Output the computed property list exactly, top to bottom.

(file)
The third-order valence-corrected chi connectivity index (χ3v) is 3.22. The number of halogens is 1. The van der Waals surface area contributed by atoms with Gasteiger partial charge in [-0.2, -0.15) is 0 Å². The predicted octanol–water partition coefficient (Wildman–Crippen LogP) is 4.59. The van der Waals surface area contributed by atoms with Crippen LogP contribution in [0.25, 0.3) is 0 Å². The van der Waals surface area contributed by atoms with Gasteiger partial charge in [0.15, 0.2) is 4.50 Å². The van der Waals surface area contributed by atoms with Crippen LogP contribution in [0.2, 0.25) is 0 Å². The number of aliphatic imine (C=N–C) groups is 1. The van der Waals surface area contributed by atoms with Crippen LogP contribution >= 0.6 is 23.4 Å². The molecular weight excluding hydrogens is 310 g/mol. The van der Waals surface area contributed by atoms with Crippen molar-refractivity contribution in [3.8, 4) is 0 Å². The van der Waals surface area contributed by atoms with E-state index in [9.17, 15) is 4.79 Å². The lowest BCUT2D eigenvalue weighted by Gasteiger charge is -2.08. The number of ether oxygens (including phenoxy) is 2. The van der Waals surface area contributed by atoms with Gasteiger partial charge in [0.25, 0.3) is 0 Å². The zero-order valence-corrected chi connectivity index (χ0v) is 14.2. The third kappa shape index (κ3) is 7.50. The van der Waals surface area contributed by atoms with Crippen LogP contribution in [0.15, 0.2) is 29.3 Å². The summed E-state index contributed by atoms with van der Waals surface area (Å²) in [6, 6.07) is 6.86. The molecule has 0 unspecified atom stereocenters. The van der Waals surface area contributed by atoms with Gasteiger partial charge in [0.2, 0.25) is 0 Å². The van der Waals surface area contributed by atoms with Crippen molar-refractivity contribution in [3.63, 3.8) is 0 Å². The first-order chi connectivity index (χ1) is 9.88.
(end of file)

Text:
The third-order valence-corrected chi connectivity index (χ3v) is 3.22. The number of halogens is 1. The van der Waals surface area contributed by atoms with Gasteiger partial charge in [-0.2, -0.15) is 0 Å². The predicted octanol–water partition coefficient (Wildman–Crippen LogP) is 4.59. The van der Waals surface area contributed by atoms with Crippen LogP contribution in [0.25, 0.3) is 0 Å². The van der Waals surface area contributed by atoms with Gasteiger partial charge in [0.15, 0.2) is 4.50 Å². The van der Waals surface area contributed by atoms with Crippen LogP contribution in [0.2, 0.25) is 0 Å². The number of aliphatic imine (C=N–C) groups is 1. The van der Waals surface area contributed by atoms with Crippen LogP contribution >= 0.6 is 23.4 Å². The molecular weight excluding hydrogens is 310 g/mol. The van der Waals surface area contributed by atoms with Crippen molar-refractivity contribution in [3.8, 4) is 0 Å². The van der Waals surface area contributed by atoms with E-state index in [9.17, 15) is 4.79 Å². The lowest BCUT2D eigenvalue weighted by Gasteiger charge is -2.08. The number of ether oxygens (including phenoxy) is 2. The van der Waals surface area contributed by atoms with Gasteiger partial charge in [0.25, 0.3) is 0 Å². The zero-order valence-corrected chi connectivity index (χ0v) is 14.2. The third kappa shape index (κ3) is 7.50. The van der Waals surface area contributed by atoms with Crippen LogP contribution in [0.15, 0.2) is 29.3 Å². The summed E-state index contributed by atoms with van der Waals surface area (Å²) in [6, 6.07) is 6.86. The molecule has 0 unspecified atom stereocenters. The van der Waals surface area contributed by atoms with Gasteiger partial charge in [0.2, 0.25) is 0 Å². The van der Waals surface area contributed by atoms with Crippen molar-refractivity contribution in [3.63, 3.8) is 0 Å². The first-order chi connectivity index (χ1) is 9.88.